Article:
"Enjoy the journey. It's not only about achieving the goal."
Updated: January 13, 2016
Location: Aiea Loop Trail is located deep in Aiea behind the Aiea High School. It is a short state-maintained loop trail through the forest with a lookout at the half way point of Halawa Valley.
Type: Forest hike
Hike Difficulty: Beginner
Total Time: 2 to 3 hours
Distance: 4.8 miles
Things to Consider
Your hiking backpack
Head onto Aiea Heights Drive from the freeway. You can also take Kaamilo St past Aiea High School and merge onto Aiea Heights Drive. Continue up the road all the way til the end. The road is windy and going uphill, but eventually you end up at the state park. You can park at the bottom by the lower bathroom and walk up to the trail, or you can park up top by the start of the trail and you will just have an uphill climb at the end back to your car. We chose to park at the top parking lot. Also keep in mind that the park closes at 6:45pm so plan your hike accordingly.
Our original plan was to do Lahilahi Point in Makaha, but the traffic going into Waianae was too crazy! So instead we chose another close and short hike, which would be Aiea Loop Trail. I have actually ran this hike when I was trying to get into the military (but that's another story). But it is a hike where you can bring your kids, pets, bike, or even jogging shoes. However, this hike can get really muddy as well. It is an easy loop trail with markers and as long as you follow the trail, you won't get lost. There is also a trail to Kalauao Falls that is really easy to miss if your not looking for it. Expect to take about 2 to 3 hours, or 4 if you take a lot of pictures. Also remember that December and January the sun sets before 6pm so it gets dark pretty fast. Plan your hike accordingly.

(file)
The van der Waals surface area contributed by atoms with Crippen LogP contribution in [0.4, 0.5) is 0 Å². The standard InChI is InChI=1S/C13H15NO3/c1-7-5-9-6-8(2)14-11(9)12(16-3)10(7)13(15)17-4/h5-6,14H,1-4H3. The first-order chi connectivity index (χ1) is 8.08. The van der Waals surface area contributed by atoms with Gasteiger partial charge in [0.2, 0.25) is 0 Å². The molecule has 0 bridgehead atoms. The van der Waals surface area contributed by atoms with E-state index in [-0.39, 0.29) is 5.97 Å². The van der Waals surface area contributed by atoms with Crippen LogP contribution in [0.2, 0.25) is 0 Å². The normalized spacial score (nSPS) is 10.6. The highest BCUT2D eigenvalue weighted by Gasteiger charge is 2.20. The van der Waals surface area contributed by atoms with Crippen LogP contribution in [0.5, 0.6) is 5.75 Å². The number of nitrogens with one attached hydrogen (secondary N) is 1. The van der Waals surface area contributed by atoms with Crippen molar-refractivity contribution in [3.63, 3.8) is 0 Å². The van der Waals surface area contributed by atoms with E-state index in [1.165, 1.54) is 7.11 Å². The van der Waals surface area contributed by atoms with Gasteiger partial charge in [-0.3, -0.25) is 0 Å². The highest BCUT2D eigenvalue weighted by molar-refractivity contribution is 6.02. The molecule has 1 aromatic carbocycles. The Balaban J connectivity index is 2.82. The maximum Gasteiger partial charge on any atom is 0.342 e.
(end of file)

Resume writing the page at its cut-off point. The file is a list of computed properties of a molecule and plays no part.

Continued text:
The H-3, also known as John A. Burns Freeway was built in the 1980s and was first opened in 1997. It took a long time to get built because of all the protests and environmental complaints. The original route was supposed to be through Moanalua Valley, but due to all the historical value and the Moanalua Gardens Foudation, the freeway was rerouted. Passing through the mountain to get from the Leeward side to the Windward side, the Tetsuo Harano Tunnels were built. The H-3 freeway was the third and last freeway built on the island of Oahu. It is also the most expensive freeway built.
This is where we parked. In the upper parking lot.
Continue up the road. And use the bathroom first if you need to.
You can read some of the hike information before attempting the hike.
Lots of tree roots on the path, so be careful where you step to prevent sprained ankles.
A nice rest spot with a bench.
Continuing on the tree rooted path.
There are a lot of fallen trees on the trail as well.
The trail gets narrow at some parts.
Heading under powerlines.
Stop and take breaks if needed to catch your breath.
Some views open up here and there throughout the hike.
Another bench with a view.
A lot of interesting plants and trees on this hike.
Trail is getting muddy.
Some of the more steep sections with some drop offs on the right side.
Another fallen tree.
A mini rock climbing section.
At the first lookout of the H-3 freeway passing through Halawa Valley.
The second lookout has a more clear view. Just a couple yards down from the first one.
Continuing on. The lookout is the half way point of the loop.
More fallen trees. At this point I didn't have reception on my phone.
A bend in the trail.
We were chasing the sunset. The sun was going down fast!
Still light out, and the view was amazing!
Head right here. You will cross a stream and then head back up through the forest.
The stream was dry when we crossed it.
After about 10 to 15 minutes from crossing the stream, your out!
Wash up, clean your shoes, hands, and feet and then head up the stairs back to your car.
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